The curiosity house series

"Stupendous and stupefying! A riddle wrapped in a mystery inside a shrunken head. If you aren’t curious about Curiosity House, somebody must have pickled your brain and put it in a jar. Read this book immediately.”

— Pseudonymous Bosch, New York Times bestselling author of the Secret Series and Bad Magic

Curiosity House: The Shrunken Head
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The Screaming Statue
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The Fearsome Firebird
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Other books by Lauren Oliver:

Liesl & Po
The Spindlers

a note from lauren oliver

A Very Nearly Possibly Maybe Not Quite But Maybe Actually Probably Not True Origin Story

I’ve been working on this series with the brilliant, bizarre, and incredibly reclusive relics collector H.C. Chester, which is partly why I haven’t been able to publicize the book until now. (When I say reclusive, I mean I was the first person to be allowed entry to his house in twenty-five years!!) Let me back up: several years ago I was strolling around Paris with my dad, browsing the antique books, prints, and art pieces that are famously sold by “bouquinistes” (book stalls) along the Seine. I came across an insane collection of old memorabilia from the same old and long-defunct dime museum. There were photographs of bearded ladies and an elephant man, various weird artifacts the museum had collected, etc. I asked the guy selling the stuff where he’d procured all the photographs, and he told me that they’d all been given to him by a single person–one H. C. Chester, miraculously living in a neighboring state. (Turns out H. C. Chester’s home, which is more like a mansion, has been in the family for multiple generations, and he’s lived there since he was born, but that’s another story.)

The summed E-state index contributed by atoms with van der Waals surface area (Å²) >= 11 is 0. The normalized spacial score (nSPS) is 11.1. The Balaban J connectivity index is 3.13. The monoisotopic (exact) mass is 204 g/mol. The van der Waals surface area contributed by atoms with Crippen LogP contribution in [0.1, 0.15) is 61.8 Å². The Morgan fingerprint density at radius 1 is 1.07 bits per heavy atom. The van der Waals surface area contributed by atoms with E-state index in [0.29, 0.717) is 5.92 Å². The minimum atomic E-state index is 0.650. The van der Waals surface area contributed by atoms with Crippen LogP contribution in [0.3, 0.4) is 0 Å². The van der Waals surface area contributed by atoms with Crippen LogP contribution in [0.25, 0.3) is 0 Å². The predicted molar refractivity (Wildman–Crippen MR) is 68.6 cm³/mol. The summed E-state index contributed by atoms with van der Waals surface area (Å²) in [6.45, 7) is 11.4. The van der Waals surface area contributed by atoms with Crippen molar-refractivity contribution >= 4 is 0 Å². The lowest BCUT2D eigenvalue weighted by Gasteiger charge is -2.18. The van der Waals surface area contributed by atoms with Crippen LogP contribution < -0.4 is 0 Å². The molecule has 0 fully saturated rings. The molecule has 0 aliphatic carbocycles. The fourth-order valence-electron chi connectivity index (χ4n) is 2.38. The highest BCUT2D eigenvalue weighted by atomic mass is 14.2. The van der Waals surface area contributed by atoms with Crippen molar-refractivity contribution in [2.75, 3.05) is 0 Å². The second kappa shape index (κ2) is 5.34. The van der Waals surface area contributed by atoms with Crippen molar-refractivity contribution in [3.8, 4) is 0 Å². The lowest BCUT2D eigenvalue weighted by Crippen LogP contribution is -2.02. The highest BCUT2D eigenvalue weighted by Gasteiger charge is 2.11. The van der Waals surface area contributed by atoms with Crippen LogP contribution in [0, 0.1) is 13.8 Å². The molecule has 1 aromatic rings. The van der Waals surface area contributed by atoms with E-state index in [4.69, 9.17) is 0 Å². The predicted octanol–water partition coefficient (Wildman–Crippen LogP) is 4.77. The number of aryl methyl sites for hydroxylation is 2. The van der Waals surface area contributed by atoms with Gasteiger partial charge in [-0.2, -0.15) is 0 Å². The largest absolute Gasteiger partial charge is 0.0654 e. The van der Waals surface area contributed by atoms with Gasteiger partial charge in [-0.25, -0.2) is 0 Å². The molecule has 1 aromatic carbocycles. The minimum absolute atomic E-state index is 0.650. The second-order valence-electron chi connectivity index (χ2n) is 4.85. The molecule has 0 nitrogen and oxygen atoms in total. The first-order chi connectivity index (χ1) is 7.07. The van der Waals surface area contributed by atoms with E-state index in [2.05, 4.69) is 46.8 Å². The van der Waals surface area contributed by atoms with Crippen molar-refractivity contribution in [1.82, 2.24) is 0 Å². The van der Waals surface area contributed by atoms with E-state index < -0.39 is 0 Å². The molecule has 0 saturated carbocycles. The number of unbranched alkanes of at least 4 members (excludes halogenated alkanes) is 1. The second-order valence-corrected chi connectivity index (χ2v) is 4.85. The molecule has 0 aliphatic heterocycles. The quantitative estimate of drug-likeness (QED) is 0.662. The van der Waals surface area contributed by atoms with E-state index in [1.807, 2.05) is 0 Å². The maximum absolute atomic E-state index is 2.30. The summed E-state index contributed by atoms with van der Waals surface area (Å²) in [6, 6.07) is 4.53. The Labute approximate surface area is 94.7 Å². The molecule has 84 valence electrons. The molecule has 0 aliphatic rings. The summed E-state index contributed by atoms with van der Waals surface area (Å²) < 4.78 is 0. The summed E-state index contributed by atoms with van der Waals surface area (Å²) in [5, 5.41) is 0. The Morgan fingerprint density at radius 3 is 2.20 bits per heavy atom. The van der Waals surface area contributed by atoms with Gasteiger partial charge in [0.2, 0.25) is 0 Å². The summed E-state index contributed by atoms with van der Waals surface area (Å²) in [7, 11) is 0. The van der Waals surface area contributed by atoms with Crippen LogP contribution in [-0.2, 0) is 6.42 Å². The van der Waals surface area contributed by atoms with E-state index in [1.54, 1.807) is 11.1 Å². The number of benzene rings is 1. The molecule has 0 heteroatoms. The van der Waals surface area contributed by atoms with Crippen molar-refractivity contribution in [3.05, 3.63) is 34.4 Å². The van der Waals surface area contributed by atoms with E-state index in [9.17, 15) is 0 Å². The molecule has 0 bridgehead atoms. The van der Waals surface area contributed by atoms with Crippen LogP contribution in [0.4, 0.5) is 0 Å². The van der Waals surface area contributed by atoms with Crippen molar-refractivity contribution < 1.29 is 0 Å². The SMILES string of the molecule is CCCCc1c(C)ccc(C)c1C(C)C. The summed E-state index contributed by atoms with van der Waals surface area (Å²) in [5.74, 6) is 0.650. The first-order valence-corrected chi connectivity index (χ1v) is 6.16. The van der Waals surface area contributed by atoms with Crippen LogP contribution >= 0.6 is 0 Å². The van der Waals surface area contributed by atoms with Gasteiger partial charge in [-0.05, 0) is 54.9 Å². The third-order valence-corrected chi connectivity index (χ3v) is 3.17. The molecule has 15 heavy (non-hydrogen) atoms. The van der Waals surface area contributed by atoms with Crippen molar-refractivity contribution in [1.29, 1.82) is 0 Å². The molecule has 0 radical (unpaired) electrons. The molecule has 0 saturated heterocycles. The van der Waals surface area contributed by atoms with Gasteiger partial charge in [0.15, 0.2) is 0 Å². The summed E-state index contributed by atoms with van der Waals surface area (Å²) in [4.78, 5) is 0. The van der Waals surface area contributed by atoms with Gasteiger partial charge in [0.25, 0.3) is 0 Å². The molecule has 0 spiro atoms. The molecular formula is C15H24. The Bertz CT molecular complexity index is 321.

I can’t explain it, but I knew I was on the tail of a Story, capital “S.” I’ll fast forward a little bit because it took me forever to find out how to contact H. C. Chester since a) he doesn’t own a computer and b) he doesn’t own a smart phone and c) he has a regular phone but the number is unlisted and d) his address is also unlisted and his house in Rhode Island protected by a large gate and various Beware The Dog signs. But I finally did.

And it was Totally. Worth. It.

So back in the late 1930s when this dime museum closed down, H. C. Chester’s grandfather, who was a great friend of the museum’s then-owner, inherited a ton of stuff from the museum--including the photographs that ended up in Paris--but also many of the exhibits and a TON of newspaper clippings, press write-ups, and brochures advertising all the different “freaks, oddities, and wonders” the museum was known for. As I began sifting through the volume of material, I came across repeated reference to four extraordinary children who’d performed at the museum during that time.

There it was: I’d found the Story. And so I decided to write it.

"Step right up! Step right up! Mystery, murder, curses, and sideshow freaks! Or are they superheroes? There’s only one way to find out... Read Curiosity House! You’ll be glad you did!”

— Adam Gidwitz, New York Times bestselling author of A Tale Dark and Grimm series

"The continuous action, compelling mystery, and dark, brooding illustrations make this book impossible to put down. Perfect for kids who feel they’re different or those simply after a freakishly good time."

— Booklist (starred review)

"From the opening sentence, Oliver grabs readers' attention, enveloping them with strong storytelling and rich language."

- School Library Journal

“Ladies and gentlemen, boys and girls: step right up and don’t be shy. You must not—you absolutely cannot!—put this book down.” With this bit of honest advertising, so begins this captivating series opener from Oliver (The Spindlers) and Chester."

- Publishers Weekly

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